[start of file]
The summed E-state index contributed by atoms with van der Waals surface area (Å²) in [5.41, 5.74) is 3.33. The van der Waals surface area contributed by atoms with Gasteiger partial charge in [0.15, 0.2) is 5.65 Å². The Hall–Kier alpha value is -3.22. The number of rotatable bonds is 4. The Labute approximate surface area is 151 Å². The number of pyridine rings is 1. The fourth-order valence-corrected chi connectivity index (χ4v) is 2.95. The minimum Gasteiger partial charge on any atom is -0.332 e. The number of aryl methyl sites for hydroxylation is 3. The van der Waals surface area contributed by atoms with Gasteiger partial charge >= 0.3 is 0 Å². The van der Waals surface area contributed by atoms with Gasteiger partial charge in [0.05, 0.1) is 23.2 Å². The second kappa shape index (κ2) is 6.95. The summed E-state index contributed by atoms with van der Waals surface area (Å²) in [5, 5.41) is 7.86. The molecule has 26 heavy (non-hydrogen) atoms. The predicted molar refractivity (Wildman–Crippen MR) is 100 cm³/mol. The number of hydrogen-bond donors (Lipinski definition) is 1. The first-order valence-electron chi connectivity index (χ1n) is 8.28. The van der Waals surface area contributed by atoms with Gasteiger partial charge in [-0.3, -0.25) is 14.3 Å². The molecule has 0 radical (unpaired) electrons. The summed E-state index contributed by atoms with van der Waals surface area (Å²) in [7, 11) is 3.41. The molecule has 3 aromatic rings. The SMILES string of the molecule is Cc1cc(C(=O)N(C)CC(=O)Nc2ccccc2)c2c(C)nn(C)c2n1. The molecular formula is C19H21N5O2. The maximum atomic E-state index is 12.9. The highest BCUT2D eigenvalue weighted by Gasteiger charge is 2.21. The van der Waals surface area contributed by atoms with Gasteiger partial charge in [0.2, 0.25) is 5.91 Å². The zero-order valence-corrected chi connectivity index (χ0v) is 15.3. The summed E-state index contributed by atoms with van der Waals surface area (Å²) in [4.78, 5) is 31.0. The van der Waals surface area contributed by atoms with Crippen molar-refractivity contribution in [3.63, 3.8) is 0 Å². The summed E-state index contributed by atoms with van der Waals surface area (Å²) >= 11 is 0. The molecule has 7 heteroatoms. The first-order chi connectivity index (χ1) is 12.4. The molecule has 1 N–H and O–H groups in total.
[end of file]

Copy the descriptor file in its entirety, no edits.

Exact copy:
The summed E-state index contributed by atoms with van der Waals surface area (Å²) in [5.41, 5.74) is 3.33. The van der Waals surface area contributed by atoms with Gasteiger partial charge in [0.15, 0.2) is 5.65 Å². The Hall–Kier alpha value is -3.22. The number of rotatable bonds is 4. The Labute approximate surface area is 151 Å². The number of pyridine rings is 1. The fourth-order valence-corrected chi connectivity index (χ4v) is 2.95. The minimum Gasteiger partial charge on any atom is -0.332 e. The number of aryl methyl sites for hydroxylation is 3. The van der Waals surface area contributed by atoms with Gasteiger partial charge >= 0.3 is 0 Å². The van der Waals surface area contributed by atoms with Gasteiger partial charge in [0.05, 0.1) is 23.2 Å². The second kappa shape index (κ2) is 6.95. The summed E-state index contributed by atoms with van der Waals surface area (Å²) in [5, 5.41) is 7.86. The molecule has 26 heavy (non-hydrogen) atoms. The predicted molar refractivity (Wildman–Crippen MR) is 100 cm³/mol. The number of hydrogen-bond donors (Lipinski definition) is 1. The first-order valence-electron chi connectivity index (χ1n) is 8.28. The van der Waals surface area contributed by atoms with Gasteiger partial charge in [-0.3, -0.25) is 14.3 Å². The molecule has 0 radical (unpaired) electrons. The summed E-state index contributed by atoms with van der Waals surface area (Å²) in [7, 11) is 3.41. The molecule has 3 aromatic rings. The SMILES string of the molecule is Cc1cc(C(=O)N(C)CC(=O)Nc2ccccc2)c2c(C)nn(C)c2n1. The molecular formula is C19H21N5O2. The maximum atomic E-state index is 12.9. The highest BCUT2D eigenvalue weighted by Gasteiger charge is 2.21. The van der Waals surface area contributed by atoms with Gasteiger partial charge in [0.2, 0.25) is 5.91 Å². The zero-order valence-corrected chi connectivity index (χ0v) is 15.3. The summed E-state index contributed by atoms with van der Waals surface area (Å²) in [4.78, 5) is 31.0. The van der Waals surface area contributed by atoms with Crippen molar-refractivity contribution in [3.63, 3.8) is 0 Å². The summed E-state index contributed by atoms with van der Waals surface area (Å²) >= 11 is 0. The molecule has 7 heteroatoms. The first-order chi connectivity index (χ1) is 12.4. The molecule has 1 N–H and O–H groups in total.